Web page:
The three declared GOP 2024 presidential contenders had something to say about the startling failure of Silicon Valley Bank (SVB) over the weekend, with the Trump campaign blaming the anti-America policies of the Biden administration and Haley and Ramaswamy all speaking out against a prospective taxpayer rescue.
The SVB, the sixteenth-largest bank in the United States and headquartered in Santa Clara, California, went under last week and is currently managed by federal regulators.
There are others who believe the government should protect depositors because the FDIC only covers $250,000 in losses. Many people worry about a chain reaction of withdrawing their FDIC-insured deposits when they become available on Monday.
Trump’s campaign responded with fire when leftists attacked him for signing a bipartisan bill in 2018 that took back parts of the Dodd-Frank Act.
Steven Cheung, a spokesman for the Trump campaign, informed the media that the out-of-control Democrats and the Biden administration had been desperately lying to attempt to blame President Trump for their disasters like the CCP surveillance balloons, the railway derailment in East Palestine, and the collapse of SVB.
He says this is a pitiful attempt to gaslight the people to avoid accountability. Biden’s anti-American policies have presided over a disastrous economy that has destroyed everyday Americans throughout the country.
The former U.S. UN ambassador, Haley, stated that a corporate bailout is not an option.
She tweeted that the government should not provide a bailout for Silicon Valley Bank. The bank’s assets can be sold to private investors, and the government of the United States is not obligated to step in and guarantee the sale.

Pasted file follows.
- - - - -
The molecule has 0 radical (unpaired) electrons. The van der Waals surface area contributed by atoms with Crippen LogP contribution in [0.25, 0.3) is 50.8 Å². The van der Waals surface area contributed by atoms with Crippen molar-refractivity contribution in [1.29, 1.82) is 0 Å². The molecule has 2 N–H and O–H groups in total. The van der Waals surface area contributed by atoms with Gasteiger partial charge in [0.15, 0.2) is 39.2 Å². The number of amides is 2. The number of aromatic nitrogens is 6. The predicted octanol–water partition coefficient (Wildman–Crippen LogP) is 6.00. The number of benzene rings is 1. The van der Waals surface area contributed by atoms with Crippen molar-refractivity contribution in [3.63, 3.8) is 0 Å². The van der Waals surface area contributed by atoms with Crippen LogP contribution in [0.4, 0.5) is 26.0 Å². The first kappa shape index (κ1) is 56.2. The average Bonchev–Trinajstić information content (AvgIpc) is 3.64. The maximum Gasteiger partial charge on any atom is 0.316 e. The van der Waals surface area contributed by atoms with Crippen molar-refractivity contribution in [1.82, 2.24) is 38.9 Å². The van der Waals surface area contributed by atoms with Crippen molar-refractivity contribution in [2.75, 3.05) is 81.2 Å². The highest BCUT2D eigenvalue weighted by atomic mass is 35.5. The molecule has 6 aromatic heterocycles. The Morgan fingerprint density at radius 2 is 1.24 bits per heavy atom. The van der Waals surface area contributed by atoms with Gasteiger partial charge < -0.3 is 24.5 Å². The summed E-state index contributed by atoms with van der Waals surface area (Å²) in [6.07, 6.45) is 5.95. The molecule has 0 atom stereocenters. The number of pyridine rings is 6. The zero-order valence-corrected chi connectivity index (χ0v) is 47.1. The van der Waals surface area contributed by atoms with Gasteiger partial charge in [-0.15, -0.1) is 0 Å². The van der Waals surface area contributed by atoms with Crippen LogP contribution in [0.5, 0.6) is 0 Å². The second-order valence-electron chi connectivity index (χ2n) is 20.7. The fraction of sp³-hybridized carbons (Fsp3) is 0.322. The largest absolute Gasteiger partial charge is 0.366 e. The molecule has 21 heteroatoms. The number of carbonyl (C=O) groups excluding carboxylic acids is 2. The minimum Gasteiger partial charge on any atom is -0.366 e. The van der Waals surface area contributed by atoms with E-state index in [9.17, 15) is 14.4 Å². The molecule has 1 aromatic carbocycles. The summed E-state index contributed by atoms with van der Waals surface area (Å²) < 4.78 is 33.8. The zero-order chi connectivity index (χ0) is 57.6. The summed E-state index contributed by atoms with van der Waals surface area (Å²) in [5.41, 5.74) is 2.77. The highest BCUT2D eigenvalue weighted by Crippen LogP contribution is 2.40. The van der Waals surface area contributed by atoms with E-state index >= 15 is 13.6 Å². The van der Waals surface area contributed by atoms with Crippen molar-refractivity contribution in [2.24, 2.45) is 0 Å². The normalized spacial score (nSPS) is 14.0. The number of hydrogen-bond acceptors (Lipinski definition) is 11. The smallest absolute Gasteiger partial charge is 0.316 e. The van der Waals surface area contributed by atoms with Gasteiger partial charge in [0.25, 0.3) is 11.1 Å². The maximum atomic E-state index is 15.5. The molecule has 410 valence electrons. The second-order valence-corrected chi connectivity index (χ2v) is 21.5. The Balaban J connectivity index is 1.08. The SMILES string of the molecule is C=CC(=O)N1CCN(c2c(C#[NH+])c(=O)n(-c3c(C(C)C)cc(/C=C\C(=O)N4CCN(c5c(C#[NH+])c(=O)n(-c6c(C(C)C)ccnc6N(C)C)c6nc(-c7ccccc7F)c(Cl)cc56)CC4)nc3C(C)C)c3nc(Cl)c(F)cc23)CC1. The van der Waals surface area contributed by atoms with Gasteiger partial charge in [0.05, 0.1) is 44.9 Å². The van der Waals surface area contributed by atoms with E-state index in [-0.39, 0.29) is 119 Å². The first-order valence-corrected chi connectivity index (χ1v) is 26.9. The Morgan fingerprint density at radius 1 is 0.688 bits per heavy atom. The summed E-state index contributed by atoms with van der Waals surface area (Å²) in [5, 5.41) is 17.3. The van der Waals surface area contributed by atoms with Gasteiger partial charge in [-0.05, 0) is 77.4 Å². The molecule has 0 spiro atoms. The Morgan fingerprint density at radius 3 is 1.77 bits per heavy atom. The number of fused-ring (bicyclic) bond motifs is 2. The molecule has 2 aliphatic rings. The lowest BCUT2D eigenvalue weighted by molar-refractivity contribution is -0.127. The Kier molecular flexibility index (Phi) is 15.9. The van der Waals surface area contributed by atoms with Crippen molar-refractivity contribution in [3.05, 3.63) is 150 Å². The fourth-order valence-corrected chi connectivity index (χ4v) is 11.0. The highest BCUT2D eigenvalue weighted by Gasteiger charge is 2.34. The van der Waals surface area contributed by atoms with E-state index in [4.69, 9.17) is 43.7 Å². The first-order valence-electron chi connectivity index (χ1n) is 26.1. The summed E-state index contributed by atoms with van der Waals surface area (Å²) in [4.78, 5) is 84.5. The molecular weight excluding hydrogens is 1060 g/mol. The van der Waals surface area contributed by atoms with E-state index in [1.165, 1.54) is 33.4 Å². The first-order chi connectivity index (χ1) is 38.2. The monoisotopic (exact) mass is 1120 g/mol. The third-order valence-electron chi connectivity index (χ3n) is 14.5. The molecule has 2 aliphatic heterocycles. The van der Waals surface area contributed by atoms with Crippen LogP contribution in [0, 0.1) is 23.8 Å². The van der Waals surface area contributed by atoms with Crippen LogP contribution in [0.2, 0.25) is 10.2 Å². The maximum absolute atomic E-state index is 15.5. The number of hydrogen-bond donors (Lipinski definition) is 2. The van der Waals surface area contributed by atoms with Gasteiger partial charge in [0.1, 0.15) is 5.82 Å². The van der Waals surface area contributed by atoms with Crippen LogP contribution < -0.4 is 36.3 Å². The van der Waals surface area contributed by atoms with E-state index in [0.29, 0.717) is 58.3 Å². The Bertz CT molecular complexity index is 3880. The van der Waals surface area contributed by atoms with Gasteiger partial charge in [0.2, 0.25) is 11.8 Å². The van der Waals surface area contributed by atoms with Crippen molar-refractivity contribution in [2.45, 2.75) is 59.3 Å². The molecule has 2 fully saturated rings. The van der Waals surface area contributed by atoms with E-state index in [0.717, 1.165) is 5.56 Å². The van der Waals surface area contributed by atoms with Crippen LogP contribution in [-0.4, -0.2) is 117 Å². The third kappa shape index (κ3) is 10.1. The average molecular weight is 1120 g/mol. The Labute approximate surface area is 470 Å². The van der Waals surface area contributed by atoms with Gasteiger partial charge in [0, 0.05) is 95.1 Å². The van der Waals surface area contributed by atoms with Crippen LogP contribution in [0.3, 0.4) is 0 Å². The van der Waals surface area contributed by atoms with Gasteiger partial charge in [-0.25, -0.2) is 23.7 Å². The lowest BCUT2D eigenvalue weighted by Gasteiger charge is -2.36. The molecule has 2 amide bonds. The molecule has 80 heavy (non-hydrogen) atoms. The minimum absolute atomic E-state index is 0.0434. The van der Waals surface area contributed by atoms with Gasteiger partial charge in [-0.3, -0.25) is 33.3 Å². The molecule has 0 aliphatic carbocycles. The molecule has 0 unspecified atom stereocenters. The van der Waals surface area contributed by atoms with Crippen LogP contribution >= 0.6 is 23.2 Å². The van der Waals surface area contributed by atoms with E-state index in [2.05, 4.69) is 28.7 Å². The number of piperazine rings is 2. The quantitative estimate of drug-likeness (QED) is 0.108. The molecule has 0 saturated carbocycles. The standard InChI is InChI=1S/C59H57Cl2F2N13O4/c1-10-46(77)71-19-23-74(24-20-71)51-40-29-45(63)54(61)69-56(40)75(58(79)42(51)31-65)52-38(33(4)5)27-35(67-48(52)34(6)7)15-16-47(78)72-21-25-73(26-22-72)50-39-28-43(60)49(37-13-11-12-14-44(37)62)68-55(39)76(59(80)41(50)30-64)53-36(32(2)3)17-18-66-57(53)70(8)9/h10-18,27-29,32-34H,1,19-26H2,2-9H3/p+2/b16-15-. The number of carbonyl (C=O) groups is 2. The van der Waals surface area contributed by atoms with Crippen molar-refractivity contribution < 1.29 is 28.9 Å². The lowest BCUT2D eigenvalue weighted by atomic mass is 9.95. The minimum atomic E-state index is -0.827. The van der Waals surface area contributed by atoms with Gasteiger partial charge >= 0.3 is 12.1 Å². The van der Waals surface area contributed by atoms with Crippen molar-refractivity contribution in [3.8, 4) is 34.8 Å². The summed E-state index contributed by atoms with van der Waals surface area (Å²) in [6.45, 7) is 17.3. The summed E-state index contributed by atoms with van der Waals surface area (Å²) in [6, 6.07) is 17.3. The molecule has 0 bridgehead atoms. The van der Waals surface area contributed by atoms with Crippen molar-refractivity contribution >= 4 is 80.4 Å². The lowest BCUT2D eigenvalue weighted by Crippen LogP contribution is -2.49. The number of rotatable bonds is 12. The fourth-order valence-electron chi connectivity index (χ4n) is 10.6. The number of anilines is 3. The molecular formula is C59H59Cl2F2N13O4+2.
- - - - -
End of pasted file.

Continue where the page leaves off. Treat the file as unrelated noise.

Ramaswamy, the founder of Roivant Sciences and Strive Asset Management, tweeted that SVB should be allowed to fail. In hopes of preventing a bank run on Monday, the FDIC should enhance its guarantee level.
By tweeting that, he hoped to reduce the likelihood of a run on other banks and expand the FDIC’s insurance coverage. Yet SVB messed up by not properly considering interest rate risk in two different contexts: the concentration risk of working with startups as clients and the risk of investing in assets sensitive to interest rate changes. So did the many startups who blindly did business with them, and it’s not the U.S. taxpayer’s job to now coddle them.
On Sunday, U.S. Treasury Secretary Janet Yellen indicated that the federal government would not bail out SVB but would try to help depositors who stand to lose millions due to the bank’s failure last week.
Yellen has made it clear that bailouts of this nature would never happen again. Yet, they worry about their depositors and make it a priority to serve their requirements.
Yellen stated that she had spent the whole weekend with bank regulators formulating measures to address this scenario but that she was unable to share any further information at this time. She feels strongly that the American banking system is resilient, secure, and well-capitalized.
When asked for comment, the SVB did not provide a statement.